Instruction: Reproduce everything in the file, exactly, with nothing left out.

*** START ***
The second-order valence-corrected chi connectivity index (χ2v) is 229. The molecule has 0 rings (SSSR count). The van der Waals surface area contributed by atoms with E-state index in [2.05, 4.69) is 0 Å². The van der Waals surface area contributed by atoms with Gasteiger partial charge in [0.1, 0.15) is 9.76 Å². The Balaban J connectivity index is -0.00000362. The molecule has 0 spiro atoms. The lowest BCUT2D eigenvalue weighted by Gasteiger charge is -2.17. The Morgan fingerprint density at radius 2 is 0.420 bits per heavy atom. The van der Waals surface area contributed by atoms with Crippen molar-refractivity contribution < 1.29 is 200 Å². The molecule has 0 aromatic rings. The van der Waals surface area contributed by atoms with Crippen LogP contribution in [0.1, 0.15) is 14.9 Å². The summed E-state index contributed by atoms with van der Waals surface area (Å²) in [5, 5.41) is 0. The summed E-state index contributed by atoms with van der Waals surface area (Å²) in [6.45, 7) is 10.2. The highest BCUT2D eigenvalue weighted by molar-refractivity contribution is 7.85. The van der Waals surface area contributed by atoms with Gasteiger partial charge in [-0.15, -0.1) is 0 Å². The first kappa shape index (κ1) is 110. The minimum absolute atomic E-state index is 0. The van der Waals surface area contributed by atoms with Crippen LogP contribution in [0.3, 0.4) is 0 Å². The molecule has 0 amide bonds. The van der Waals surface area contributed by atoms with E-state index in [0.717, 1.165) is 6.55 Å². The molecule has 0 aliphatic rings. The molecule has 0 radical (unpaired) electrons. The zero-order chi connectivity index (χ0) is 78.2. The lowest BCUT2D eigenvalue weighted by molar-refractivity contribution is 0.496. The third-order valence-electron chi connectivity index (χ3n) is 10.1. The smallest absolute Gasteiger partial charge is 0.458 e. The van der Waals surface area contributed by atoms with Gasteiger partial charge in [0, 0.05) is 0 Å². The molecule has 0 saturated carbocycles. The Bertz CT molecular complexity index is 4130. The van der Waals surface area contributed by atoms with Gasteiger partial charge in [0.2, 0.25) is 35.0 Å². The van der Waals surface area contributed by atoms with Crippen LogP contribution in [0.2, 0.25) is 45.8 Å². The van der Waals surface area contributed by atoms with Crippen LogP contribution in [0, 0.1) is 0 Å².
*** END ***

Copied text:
The second-order valence-corrected chi connectivity index (χ2v) is 229. The molecule has 0 rings (SSSR count). The van der Waals surface area contributed by atoms with E-state index in [2.05, 4.69) is 0 Å². The van der Waals surface area contributed by atoms with Gasteiger partial charge in [0.1, 0.15) is 9.76 Å². The Balaban J connectivity index is -0.00000362. The molecule has 0 spiro atoms. The lowest BCUT2D eigenvalue weighted by Gasteiger charge is -2.17. The Morgan fingerprint density at radius 2 is 0.420 bits per heavy atom. The van der Waals surface area contributed by atoms with Crippen molar-refractivity contribution < 1.29 is 200 Å². The molecule has 0 aromatic rings. The van der Waals surface area contributed by atoms with Crippen LogP contribution in [0.1, 0.15) is 14.9 Å². The summed E-state index contributed by atoms with van der Waals surface area (Å²) in [5, 5.41) is 0. The summed E-state index contributed by atoms with van der Waals surface area (Å²) in [6.45, 7) is 10.2. The highest BCUT2D eigenvalue weighted by molar-refractivity contribution is 7.85. The van der Waals surface area contributed by atoms with Gasteiger partial charge in [-0.15, -0.1) is 0 Å². The first kappa shape index (κ1) is 110. The minimum absolute atomic E-state index is 0. The van der Waals surface area contributed by atoms with Crippen LogP contribution in [0.3, 0.4) is 0 Å². The molecule has 0 amide bonds. The van der Waals surface area contributed by atoms with E-state index in [0.717, 1.165) is 6.55 Å². The molecule has 0 aliphatic rings. The molecule has 0 radical (unpaired) electrons. The zero-order chi connectivity index (χ0) is 78.2. The lowest BCUT2D eigenvalue weighted by molar-refractivity contribution is 0.496. The third-order valence-electron chi connectivity index (χ3n) is 10.1. The smallest absolute Gasteiger partial charge is 0.458 e. The van der Waals surface area contributed by atoms with Gasteiger partial charge in [0, 0.05) is 0 Å². The molecule has 0 saturated carbocycles. The Bertz CT molecular complexity index is 4130. The van der Waals surface area contributed by atoms with Gasteiger partial charge in [0.2, 0.25) is 35.0 Å². The van der Waals surface area contributed by atoms with Crippen LogP contribution in [0.2, 0.25) is 45.8 Å². The van der Waals surface area contributed by atoms with Crippen LogP contribution in [0, 0.1) is 0 Å².